• 3.3 Building an Ontology of Semantic Types: Basic Tools
      • 3.3.1 Basic Strategy
      • 3.3.2 Situation Structures
      • 3.3.3 Simultaneous Abstraction
    • 3.4 A Situational Universe with Abstract Entities
      • 3.4.1 The Austinian Strategy
      • 3.4.2 Basic Definition
      • 3.4.3 Possibilities, Facts, and Propositions
      • 3.4.4 Outcomes
      • 3.4.5 Compounding Operations on propositions
      • 3.4.6 Summary
    • 3.5 Questions
      • 3.5.1 Questions as Exhaustivity Encoders
      • 3.5.2 Questions as Propositional Abstracts
      • 3.5.3 Notions of Answerhood
      • 3.5.4 Recap
    • 3.6 A TFS Version of the Ontology
      • 3.6.1 Basic Setup
      • 3.6.2 Interpreting Typed Feature Structure
      • 3.6.3 Semantic Universals: selection and clause denotations

  • 4 Wh-Phrase Meaning
    • 4.1 Quantification and Domain Selection
    • 4.2 The Semantic Contribution of Wh-Phrases
    • 4.3 The (Non)-Quantificational Nature of Wh-Phrases
      • 4.3.1 Eh-Phrases as Generalized Quantifiers?
      • 4.3.2 The Non-Synonymy of Multiple Wh-Interrogatives and Wh/GQ-Interrogatives
      • 4.3.3 Preposuppositions of Which-Interrogatives
    • 4.4 Wh-phrase and GQ Interaction
      • 4.4.1 Functional Readings
      • 4.4.2 Wh-Phrases and Adverbs
      • 4.4.3 Pair-List Readings: Evidence for Quantifying In?
    • 4.5 Describing Functional Uses
    • 4.6 Summary and General Architecture

  • 5 Unbounded Dependencies
    • 5.1 Extraction Dependencies
      • 5.1.1 Extracted Arguments
      • 5.1.2 ‘Tropicalization’: an Extraction Construction
      • 5.1.3 Some Constraints on Extraction
    • 5.2 Pied Piping
      • 5.2.1 Wh-Words
      • 5.2.2 WH Percolation
    • 5.3 Quantifier Scope
    • 5.4 Context
    • 5.5 Summary

  • 6 Basic Interrogatives and Exclamatives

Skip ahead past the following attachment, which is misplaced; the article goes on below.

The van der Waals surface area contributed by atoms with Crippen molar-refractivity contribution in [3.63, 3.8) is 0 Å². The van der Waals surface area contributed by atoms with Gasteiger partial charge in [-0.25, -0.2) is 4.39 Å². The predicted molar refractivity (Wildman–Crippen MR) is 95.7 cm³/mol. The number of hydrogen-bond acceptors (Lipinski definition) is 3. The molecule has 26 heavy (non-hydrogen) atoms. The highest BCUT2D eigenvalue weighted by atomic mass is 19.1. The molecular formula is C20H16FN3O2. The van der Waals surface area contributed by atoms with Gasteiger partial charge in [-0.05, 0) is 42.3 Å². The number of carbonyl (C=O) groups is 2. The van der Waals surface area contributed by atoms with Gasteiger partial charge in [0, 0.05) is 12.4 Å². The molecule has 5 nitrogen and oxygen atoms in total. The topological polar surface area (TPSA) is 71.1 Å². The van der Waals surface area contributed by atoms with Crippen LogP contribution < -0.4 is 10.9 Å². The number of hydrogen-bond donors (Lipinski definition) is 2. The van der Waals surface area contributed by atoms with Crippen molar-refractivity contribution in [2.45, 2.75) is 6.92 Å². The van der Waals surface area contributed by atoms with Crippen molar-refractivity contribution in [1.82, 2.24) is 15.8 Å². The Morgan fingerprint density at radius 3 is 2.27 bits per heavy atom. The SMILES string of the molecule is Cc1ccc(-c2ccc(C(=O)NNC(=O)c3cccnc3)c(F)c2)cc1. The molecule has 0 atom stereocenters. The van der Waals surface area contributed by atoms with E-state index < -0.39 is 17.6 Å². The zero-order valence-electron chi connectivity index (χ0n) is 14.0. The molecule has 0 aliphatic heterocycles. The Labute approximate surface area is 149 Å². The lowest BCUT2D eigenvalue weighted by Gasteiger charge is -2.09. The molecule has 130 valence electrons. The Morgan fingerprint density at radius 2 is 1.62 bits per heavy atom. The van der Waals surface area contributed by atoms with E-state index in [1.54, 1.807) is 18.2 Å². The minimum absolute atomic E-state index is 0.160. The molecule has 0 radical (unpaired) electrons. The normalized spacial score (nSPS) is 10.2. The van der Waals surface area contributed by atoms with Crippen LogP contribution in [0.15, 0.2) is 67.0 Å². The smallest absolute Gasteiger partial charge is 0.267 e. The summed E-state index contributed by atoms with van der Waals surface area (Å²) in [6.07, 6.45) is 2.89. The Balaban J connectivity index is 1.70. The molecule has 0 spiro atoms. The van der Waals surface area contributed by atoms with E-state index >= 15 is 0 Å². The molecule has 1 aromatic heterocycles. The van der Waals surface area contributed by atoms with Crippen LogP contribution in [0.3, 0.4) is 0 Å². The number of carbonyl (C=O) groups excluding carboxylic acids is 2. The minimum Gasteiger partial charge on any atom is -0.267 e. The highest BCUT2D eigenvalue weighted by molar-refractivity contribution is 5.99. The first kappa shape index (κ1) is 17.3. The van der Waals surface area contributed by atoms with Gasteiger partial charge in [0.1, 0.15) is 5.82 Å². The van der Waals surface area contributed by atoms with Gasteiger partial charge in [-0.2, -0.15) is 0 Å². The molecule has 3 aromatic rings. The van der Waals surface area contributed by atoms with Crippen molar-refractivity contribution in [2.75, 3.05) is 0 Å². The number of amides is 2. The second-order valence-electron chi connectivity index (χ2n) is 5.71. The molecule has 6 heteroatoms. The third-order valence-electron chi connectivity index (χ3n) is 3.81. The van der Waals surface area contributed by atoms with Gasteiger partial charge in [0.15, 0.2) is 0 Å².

• 6.1 Introduction
    • 6.2 Wh-Complementizers
    • 6.3 Polar Interrogatives
    • 6.4 Wh-Exclamative Phrases
    • 6.5 Wh-Interrogatives
      • 6.5.1 General Constraints
      • 6.5.2 Nonsubject Wh-Interrogives
      • 6.5.3 Subject Wh-Interrogives
    • 6.6 Multiple Wh-Questions
      • 6.6.1 The Basic Analysis of Multiple Wh-Questions
      • 6.6.2 Superiority Effects
    • 6.7 Conclusion

  • 7 In-Situ Wh-Phrases
    • 7.1 Reprise Uses of Interrogative
      • 7.1.1 Background
      • 7.1.2 Syntactic Constraints
    • 7.2 The Semantics of Reprise Uses
    • 7.3 Non-Reprising In-Situ Wh-Interrogives
    • 7.4 Summary of In-Situ Clauses Types
    • 7.5 Cross-Linguistic Variation

  • 8 Extensions
    • 8.1 Short Questions and Answers
      • 8.1.1 Ellipsis Resolution
      • 8.1.2 General Approach
      • 8.1.3 Lexical utterances
      • 8.1.4 Declarative Fragment Clauses
      • 8.1.5 Sluicing: General Strategy
      • 8.1.6 Reprise Sluices
      • 8.1.7 Direct Sluices
      • 8.1.8 Summary
    • 8.2 Negative Questions
      • 8.2.1 Introduction
      • 8.2.2 A Semantic Analysis of Positive and Negative Polar Question
      • 8.2.3 Distinctness in Content and Contextual Appropriateness
      • 8.2.4 Conclusion
    • 8.3 Selection and Coercion
      • 8.3.1 Question Predicates
      • 8.3.2 Resolutive Predicates

  • Appendix A: Types
    • A.1 Some Basic Types
      • A.1.1 Type Hierarchy
      • A.1.2 Type Declarations
      • A.1.3 Type Constraints
    • A.2 Phrase Types
      • A.2.1 Type Hierarchy
      • A.2.2 Nonmaximal Phrase Types
      • A.2.3 Maximal Declarative-Clause Types
      • A.2.4 Maximal Interrogative Types
      • A.2.5 Other Clausal Types
      • A.2.6 Maximal Nonclausal Types

  • Appendix B: Semantics
    • B.1 Some Basic Semantic Types
      • B.1.1 Semantic Type Hierarchy
      • B.1.2 Type Declarations
      • B.1.3 Maximal Nonclausal Types
    • B.2 Interpreting Typed Feature Structures
    • B.3 Semantic Structures
      • B.3.1 SU+AE: The Definitions
      • B.3.2 Notions related to Questions
      • B.3.3 SU+AE: Formal Foundations

  • Appendix C: Lexicon
    • C.1 Introduction
    • C.2 General Lexical Constraints
    • C.3 Sample Lexical Entries
      • C.3.1 Determiners
      • C.3.2 Preposition
      • C.3.3 Complementizers
      • C.3.4 Verbs
      • C.3.5 Adjectives
      • C.3.6 Nouns
      • C.3.5 Gerunds
      • C.3.6 Propsitional Lexemes

  • List of Abbreviations
  • References
  • Index

4/1/2001

ISBN (Paperback): 1575862786 (9781575862781)
ISBN (Cloth): 1575862778 (9781575862774)
ISBN (electronic):1575868849 (9781575868844)

Books by Ivan A. Sag